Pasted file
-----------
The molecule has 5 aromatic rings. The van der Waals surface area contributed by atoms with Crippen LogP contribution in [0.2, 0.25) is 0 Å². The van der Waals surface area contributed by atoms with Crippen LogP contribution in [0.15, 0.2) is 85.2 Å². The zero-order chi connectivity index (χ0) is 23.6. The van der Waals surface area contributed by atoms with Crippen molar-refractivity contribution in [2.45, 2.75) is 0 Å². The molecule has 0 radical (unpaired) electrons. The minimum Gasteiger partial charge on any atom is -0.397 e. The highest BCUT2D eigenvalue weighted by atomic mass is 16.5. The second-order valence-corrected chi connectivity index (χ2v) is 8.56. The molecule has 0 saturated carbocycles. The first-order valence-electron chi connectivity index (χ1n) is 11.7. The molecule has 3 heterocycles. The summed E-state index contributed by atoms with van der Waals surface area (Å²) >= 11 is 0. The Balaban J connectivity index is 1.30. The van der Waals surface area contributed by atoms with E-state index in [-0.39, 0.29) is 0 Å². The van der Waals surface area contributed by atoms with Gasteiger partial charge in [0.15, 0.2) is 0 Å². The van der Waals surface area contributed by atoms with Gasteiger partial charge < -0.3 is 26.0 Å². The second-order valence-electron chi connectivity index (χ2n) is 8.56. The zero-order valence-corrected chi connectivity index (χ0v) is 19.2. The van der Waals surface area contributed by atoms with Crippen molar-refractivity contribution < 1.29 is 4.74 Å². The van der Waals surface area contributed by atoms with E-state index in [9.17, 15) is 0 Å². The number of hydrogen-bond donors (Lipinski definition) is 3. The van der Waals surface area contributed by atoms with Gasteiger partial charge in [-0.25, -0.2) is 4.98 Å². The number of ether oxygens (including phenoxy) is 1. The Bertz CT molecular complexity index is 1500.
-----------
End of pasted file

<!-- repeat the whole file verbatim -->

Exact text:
The molecule has 5 aromatic rings. The van der Waals surface area contributed by atoms with Crippen LogP contribution in [0.2, 0.25) is 0 Å². The van der Waals surface area contributed by atoms with Crippen LogP contribution in [0.15, 0.2) is 85.2 Å². The zero-order chi connectivity index (χ0) is 23.6. The van der Waals surface area contributed by atoms with Crippen molar-refractivity contribution in [2.45, 2.75) is 0 Å². The molecule has 0 radical (unpaired) electrons. The minimum Gasteiger partial charge on any atom is -0.397 e. The highest BCUT2D eigenvalue weighted by atomic mass is 16.5. The second-order valence-corrected chi connectivity index (χ2v) is 8.56. The molecule has 0 saturated carbocycles. The first-order valence-electron chi connectivity index (χ1n) is 11.7. The molecule has 3 heterocycles. The summed E-state index contributed by atoms with van der Waals surface area (Å²) >= 11 is 0. The Balaban J connectivity index is 1.30. The van der Waals surface area contributed by atoms with E-state index in [-0.39, 0.29) is 0 Å². The van der Waals surface area contributed by atoms with Gasteiger partial charge in [0.15, 0.2) is 0 Å². The van der Waals surface area contributed by atoms with Gasteiger partial charge < -0.3 is 26.0 Å². The second-order valence-electron chi connectivity index (χ2n) is 8.56. The zero-order valence-corrected chi connectivity index (χ0v) is 19.2. The van der Waals surface area contributed by atoms with Crippen molar-refractivity contribution < 1.29 is 4.74 Å². The van der Waals surface area contributed by atoms with E-state index in [9.17, 15) is 0 Å². The number of hydrogen-bond donors (Lipinski definition) is 3. The van der Waals surface area contributed by atoms with Gasteiger partial charge in [-0.25, -0.2) is 4.98 Å². The number of ether oxygens (including phenoxy) is 1. The Bertz CT molecular complexity index is 1500.